W3C home > Mailing lists > Public > public-html@w3.org > August 2007

Re: Rewording the Design Principles: Pave the Cowpaths and Don't Reinvent the Wheel

From: Lachlan Hunt <lachlan.hunt@lachy.id.au>
Date: Wed, 15 Aug 2007 00:35:11 +1000
Message-ID: <46C1BD9F.9070402@lachy.id.au>
To: Tom Morris <tom@tommorris.org>
CC: public-html <public-html@w3.org>

Tom Morris wrote:
> Paving the Cowpaths is not a good design principle when it comes to 
> choosing whether or not to deprecate or remove features that are part 
> of the specification.

That decision is completely unrelated to paving the cowpaths.  Anyone 
who tries to apply it directly in that way is using it wrongly.  The 
decision of whether or not to add or omit a feature will be based on 
research, not just one particular principle.  The principles are just 
there to guide the research, not to make decisions directly from them.

> Keeping a feature into the next release causes no harm to those who 
> do not use it, but removing a feature does cause problems for those 
> who use it.

That needs to be determined on a case by case basis.  We can't make 
generalised statements like that which automatically apply to all 
features.  It may turn out that retaining a feature that was never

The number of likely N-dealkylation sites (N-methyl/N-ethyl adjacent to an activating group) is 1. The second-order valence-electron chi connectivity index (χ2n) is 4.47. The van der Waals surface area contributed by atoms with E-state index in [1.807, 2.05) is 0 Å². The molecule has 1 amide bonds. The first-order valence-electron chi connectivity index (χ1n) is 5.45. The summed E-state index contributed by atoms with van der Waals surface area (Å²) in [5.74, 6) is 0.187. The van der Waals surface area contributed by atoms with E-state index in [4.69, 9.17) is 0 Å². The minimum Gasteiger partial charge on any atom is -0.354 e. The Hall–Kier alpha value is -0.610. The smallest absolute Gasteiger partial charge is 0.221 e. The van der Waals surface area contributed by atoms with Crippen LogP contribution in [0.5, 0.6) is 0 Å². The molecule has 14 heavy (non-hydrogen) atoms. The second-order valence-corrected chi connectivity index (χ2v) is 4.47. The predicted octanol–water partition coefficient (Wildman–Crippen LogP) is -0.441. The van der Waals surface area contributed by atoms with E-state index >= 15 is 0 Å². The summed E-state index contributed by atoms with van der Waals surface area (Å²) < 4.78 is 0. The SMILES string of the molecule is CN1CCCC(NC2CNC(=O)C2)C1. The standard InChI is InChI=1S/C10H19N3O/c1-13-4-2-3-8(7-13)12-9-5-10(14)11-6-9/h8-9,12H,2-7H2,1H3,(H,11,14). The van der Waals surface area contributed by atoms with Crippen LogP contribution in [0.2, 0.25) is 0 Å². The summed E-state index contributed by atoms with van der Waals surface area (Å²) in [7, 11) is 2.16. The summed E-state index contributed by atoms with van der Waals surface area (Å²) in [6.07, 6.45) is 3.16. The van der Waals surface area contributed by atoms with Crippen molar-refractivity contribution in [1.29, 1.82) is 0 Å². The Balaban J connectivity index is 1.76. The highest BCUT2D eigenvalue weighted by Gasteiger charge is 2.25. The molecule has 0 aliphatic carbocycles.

significantly implemented will break sites that depend on it being 
unimplemented.

For example, that's one reason why usemap="" has been dropped from 
<input type="image"> because many sites that use it actually depend on 
it being unimplemented to function.  (I've been told that only Firefox 
and Opera had limited support for it, IE and Safari don't support it at 
all.  It also has no apparent use cases, <img usemap=""> seems to cover 
them all.)

> The tests used for removing features needs to be different from the 
> tests used for adding features.

That's not how the process works.  We don't pick a feature, decide if we 
should keep it or remove it and then test it.  We look at a feature, 
think about why it's useful, what benefits it provides to users, whether 
or not authors will use it, whether or not implementations support it, 
etc.  We then decide whether or not it should be added or left out based 
on the results of that research.

In some cases, the initial research is quite limited and doesn't provide 
enough justification for the inclusion of a feature, though as more 
research is performed and new evidence becomes available, the feature 
may get added.  In other cases, initial research does provide sufficient 
support for the inclusion of a feature, though new evidence may suggest 
otherwise and the feature may get removed.

> May I suggest we have a corollary to Pave the Cowpaths, namely "Don't
> Unpave Existing Roads Just Because They're Not Cowpaths".

We effectively do already.  It's a combination of Evolution Not 
Revolution and Don't Reinvent the Wheel.  But, again, it depends 
entirely on the results of the research, not the principles themselves.

-- 
Lachlan Hunt
http://lachy.id.au/
Received on Tuesday, 14 August 2007 14:35:27 UTC

This archive was generated by hypermail 2.3.1 : Monday, 29 September 2014 09:38:48 UTC